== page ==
A Tibetan Buddhist temple in an area of China wreaked by anti-Chinese unrest earlier this year has collapsed, killing two monks, after a powder used in religious rituals exploded, state media said.
Four other monks were hurt in the explosion and collapse of the Gonchen monastery on July 12 in south-western China's Sichuan province, Xinhua news agency said.
The accident at the monastery, located in the Tibetan-populated Garze prefecture of Sichuan, occurred when an electrical short circuit ignited a black powder stored there, it said.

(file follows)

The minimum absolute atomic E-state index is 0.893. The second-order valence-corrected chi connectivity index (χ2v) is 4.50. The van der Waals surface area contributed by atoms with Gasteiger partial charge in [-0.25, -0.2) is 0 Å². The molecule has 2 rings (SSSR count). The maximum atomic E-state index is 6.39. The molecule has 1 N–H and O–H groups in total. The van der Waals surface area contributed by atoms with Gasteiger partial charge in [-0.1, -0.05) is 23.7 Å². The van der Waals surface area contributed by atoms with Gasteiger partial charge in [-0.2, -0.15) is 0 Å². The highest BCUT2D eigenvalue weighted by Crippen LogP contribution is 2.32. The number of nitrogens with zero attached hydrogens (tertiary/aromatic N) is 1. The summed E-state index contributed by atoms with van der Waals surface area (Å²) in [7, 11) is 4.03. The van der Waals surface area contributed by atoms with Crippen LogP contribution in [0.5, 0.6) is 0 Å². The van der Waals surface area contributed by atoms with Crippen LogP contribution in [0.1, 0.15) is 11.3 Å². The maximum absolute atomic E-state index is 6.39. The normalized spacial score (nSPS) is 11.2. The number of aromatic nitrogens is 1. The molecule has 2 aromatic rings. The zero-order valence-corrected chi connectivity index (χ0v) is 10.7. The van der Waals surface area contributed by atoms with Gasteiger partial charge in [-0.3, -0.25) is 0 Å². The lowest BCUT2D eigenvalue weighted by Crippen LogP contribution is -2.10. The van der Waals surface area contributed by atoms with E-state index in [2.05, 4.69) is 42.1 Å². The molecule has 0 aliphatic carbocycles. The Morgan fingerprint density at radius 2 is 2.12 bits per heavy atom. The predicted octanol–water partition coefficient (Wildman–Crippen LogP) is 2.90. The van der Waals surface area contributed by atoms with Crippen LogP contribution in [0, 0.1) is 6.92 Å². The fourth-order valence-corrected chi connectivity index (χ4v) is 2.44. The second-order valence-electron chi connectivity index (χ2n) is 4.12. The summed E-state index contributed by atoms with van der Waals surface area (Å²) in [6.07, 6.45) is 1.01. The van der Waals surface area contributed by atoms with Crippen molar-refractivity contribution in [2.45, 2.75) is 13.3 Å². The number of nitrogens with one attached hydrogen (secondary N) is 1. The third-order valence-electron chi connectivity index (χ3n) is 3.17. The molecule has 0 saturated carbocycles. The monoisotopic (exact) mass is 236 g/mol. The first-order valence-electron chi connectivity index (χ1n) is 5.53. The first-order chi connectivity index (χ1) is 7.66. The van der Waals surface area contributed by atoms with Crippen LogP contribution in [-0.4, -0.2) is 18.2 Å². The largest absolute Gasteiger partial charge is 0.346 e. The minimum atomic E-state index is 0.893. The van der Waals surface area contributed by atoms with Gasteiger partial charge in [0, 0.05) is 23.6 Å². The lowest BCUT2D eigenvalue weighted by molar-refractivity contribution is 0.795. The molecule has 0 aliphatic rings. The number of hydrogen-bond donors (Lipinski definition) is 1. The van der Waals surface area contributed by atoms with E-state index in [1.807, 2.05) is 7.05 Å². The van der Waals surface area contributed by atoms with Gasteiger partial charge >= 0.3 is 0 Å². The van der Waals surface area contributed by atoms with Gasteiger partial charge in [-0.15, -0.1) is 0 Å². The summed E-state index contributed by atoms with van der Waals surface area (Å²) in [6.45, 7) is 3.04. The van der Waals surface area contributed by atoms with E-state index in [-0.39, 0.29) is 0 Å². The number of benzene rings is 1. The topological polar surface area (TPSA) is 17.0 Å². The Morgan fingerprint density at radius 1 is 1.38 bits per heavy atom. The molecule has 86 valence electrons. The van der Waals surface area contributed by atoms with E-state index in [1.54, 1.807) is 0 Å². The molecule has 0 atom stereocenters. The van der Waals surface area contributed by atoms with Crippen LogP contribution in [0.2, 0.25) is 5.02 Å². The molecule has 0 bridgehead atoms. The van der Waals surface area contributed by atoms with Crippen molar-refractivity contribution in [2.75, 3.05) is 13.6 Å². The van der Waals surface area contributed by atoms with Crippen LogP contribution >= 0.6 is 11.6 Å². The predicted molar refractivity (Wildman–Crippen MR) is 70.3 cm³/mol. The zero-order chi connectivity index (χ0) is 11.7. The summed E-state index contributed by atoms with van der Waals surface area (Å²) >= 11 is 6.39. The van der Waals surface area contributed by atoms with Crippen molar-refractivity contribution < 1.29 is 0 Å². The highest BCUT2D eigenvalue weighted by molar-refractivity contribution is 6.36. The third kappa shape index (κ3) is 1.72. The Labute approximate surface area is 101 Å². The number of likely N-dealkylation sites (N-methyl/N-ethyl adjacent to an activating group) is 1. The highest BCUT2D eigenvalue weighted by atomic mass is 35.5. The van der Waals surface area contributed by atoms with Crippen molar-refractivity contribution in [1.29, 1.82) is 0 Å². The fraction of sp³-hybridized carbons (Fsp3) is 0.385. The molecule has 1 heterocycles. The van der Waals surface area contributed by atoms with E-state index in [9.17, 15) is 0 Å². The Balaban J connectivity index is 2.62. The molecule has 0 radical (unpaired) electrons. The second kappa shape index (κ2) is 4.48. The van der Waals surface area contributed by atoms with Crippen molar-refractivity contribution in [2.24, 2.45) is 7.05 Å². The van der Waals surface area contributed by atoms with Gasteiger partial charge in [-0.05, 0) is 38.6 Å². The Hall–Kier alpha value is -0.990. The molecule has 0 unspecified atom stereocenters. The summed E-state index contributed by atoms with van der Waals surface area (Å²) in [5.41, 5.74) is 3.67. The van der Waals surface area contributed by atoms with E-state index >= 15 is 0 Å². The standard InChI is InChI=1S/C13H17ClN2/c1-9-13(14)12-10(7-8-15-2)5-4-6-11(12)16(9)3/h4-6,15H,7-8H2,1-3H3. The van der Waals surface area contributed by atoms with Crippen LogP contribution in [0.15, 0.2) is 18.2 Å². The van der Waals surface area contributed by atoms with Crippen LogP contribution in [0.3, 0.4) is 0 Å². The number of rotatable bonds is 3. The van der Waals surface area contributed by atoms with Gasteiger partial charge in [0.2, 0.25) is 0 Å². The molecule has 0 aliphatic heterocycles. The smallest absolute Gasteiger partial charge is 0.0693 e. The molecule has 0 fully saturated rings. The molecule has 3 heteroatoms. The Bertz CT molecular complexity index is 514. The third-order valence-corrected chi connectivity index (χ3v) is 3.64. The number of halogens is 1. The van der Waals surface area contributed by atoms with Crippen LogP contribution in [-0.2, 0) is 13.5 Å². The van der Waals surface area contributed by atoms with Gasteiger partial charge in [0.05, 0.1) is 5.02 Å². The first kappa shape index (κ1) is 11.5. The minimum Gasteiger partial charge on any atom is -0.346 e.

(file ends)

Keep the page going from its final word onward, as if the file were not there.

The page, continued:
The report, which quoted Wang Jian, vice director of the prefecture's police force, did not identify the powder.
It also did not say why the incident was not reported sooner.
The Garze region saw violent clashes between Tibetans and police forces after anti-Chinese riots in the Tibetan capital of Lhasa on March 14 spilled across the Tibetan plateau and into neighbouring provinces such as Sichuan.
The report said the temple had broken safety rules in storing 716 kilograms of the powder.
The two monks were buried on July 16 and the remaining powder was transferred to Government control, Xinhua said.